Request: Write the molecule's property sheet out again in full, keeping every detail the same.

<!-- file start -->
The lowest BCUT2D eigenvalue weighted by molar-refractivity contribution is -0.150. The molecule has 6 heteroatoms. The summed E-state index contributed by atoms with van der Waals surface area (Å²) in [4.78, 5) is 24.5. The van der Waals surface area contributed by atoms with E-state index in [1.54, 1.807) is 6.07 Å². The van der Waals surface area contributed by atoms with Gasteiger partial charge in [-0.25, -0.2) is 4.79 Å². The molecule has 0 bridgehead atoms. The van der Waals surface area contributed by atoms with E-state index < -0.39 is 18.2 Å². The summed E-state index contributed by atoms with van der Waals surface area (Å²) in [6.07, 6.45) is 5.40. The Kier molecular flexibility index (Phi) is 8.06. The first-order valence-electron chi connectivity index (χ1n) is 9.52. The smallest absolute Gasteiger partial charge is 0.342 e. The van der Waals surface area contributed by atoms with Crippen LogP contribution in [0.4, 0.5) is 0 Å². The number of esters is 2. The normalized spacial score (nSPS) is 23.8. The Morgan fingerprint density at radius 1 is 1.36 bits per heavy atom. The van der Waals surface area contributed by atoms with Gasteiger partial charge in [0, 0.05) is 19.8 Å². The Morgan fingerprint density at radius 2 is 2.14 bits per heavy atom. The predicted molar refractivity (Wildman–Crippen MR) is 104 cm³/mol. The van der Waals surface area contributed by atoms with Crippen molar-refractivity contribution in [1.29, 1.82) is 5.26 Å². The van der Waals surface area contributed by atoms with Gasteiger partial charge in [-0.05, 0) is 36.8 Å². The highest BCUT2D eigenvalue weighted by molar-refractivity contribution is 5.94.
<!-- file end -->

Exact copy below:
The lowest BCUT2D eigenvalue weighted by molar-refractivity contribution is -0.150. The molecule has 6 heteroatoms. The summed E-state index contributed by atoms with van der Waals surface area (Å²) in [4.78, 5) is 24.5. The van der Waals surface area contributed by atoms with E-state index in [1.54, 1.807) is 6.07 Å². The van der Waals surface area contributed by atoms with Gasteiger partial charge in [-0.25, -0.2) is 4.79 Å². The molecule has 0 bridgehead atoms. The van der Waals surface area contributed by atoms with E-state index < -0.39 is 18.2 Å². The summed E-state index contributed by atoms with van der Waals surface area (Å²) in [6.07, 6.45) is 5.40. The Kier molecular flexibility index (Phi) is 8.06. The first-order valence-electron chi connectivity index (χ1n) is 9.52. The smallest absolute Gasteiger partial charge is 0.342 e. The van der Waals surface area contributed by atoms with Crippen LogP contribution in [0.4, 0.5) is 0 Å². The number of esters is 2. The normalized spacial score (nSPS) is 23.8. The Morgan fingerprint density at radius 1 is 1.36 bits per heavy atom. The van der Waals surface area contributed by atoms with Gasteiger partial charge in [0, 0.05) is 19.8 Å². The Morgan fingerprint density at radius 2 is 2.14 bits per heavy atom. The predicted molar refractivity (Wildman–Crippen MR) is 104 cm³/mol. The van der Waals surface area contributed by atoms with Crippen molar-refractivity contribution in [1.29, 1.82) is 5.26 Å². The van der Waals surface area contributed by atoms with Gasteiger partial charge in [-0.05, 0) is 36.8 Å². The highest BCUT2D eigenvalue weighted by molar-refractivity contribution is 5.94.